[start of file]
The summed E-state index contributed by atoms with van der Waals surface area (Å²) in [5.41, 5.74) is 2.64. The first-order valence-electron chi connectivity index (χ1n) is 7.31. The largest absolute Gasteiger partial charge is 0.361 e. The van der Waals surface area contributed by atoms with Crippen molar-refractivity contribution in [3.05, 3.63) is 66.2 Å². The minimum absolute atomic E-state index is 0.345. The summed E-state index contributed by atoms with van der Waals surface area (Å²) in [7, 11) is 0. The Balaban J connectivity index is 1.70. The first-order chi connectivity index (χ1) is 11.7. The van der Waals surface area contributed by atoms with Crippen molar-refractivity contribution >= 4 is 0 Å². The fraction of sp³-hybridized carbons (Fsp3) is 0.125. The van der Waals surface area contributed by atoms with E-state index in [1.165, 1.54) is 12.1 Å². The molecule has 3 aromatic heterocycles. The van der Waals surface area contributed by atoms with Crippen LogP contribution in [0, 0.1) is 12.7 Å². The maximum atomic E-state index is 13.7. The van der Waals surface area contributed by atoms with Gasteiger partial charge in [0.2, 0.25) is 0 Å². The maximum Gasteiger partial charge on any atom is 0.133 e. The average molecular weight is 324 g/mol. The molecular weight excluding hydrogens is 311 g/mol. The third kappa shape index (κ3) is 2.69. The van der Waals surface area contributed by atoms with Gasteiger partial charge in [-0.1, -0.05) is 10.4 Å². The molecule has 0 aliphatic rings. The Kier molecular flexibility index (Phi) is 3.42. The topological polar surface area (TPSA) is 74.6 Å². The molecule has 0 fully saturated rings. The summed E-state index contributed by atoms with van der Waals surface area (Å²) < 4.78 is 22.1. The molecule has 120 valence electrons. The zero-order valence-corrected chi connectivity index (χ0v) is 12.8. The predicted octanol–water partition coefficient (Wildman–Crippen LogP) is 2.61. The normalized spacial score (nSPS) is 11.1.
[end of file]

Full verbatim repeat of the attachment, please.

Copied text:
The summed E-state index contributed by atoms with van der Waals surface area (Å²) in [5.41, 5.74) is 2.64. The first-order valence-electron chi connectivity index (χ1n) is 7.31. The largest absolute Gasteiger partial charge is 0.361 e. The van der Waals surface area contributed by atoms with Crippen molar-refractivity contribution in [3.05, 3.63) is 66.2 Å². The minimum absolute atomic E-state index is 0.345. The summed E-state index contributed by atoms with van der Waals surface area (Å²) in [7, 11) is 0. The Balaban J connectivity index is 1.70. The first-order chi connectivity index (χ1) is 11.7. The van der Waals surface area contributed by atoms with Crippen molar-refractivity contribution >= 4 is 0 Å². The fraction of sp³-hybridized carbons (Fsp3) is 0.125. The van der Waals surface area contributed by atoms with E-state index in [1.165, 1.54) is 12.1 Å². The molecule has 3 aromatic heterocycles. The van der Waals surface area contributed by atoms with Crippen LogP contribution in [0, 0.1) is 12.7 Å². The maximum atomic E-state index is 13.7. The van der Waals surface area contributed by atoms with Gasteiger partial charge in [0.2, 0.25) is 0 Å². The maximum Gasteiger partial charge on any atom is 0.133 e. The average molecular weight is 324 g/mol. The molecular weight excluding hydrogens is 311 g/mol. The third kappa shape index (κ3) is 2.69. The van der Waals surface area contributed by atoms with Gasteiger partial charge in [-0.1, -0.05) is 10.4 Å². The molecule has 0 aliphatic rings. The Kier molecular flexibility index (Phi) is 3.42. The topological polar surface area (TPSA) is 74.6 Å². The molecule has 0 fully saturated rings. The summed E-state index contributed by atoms with van der Waals surface area (Å²) < 4.78 is 22.1. The molecule has 120 valence electrons. The zero-order valence-corrected chi connectivity index (χ0v) is 12.8. The predicted octanol–water partition coefficient (Wildman–Crippen LogP) is 2.61. The normalized spacial score (nSPS) is 11.1.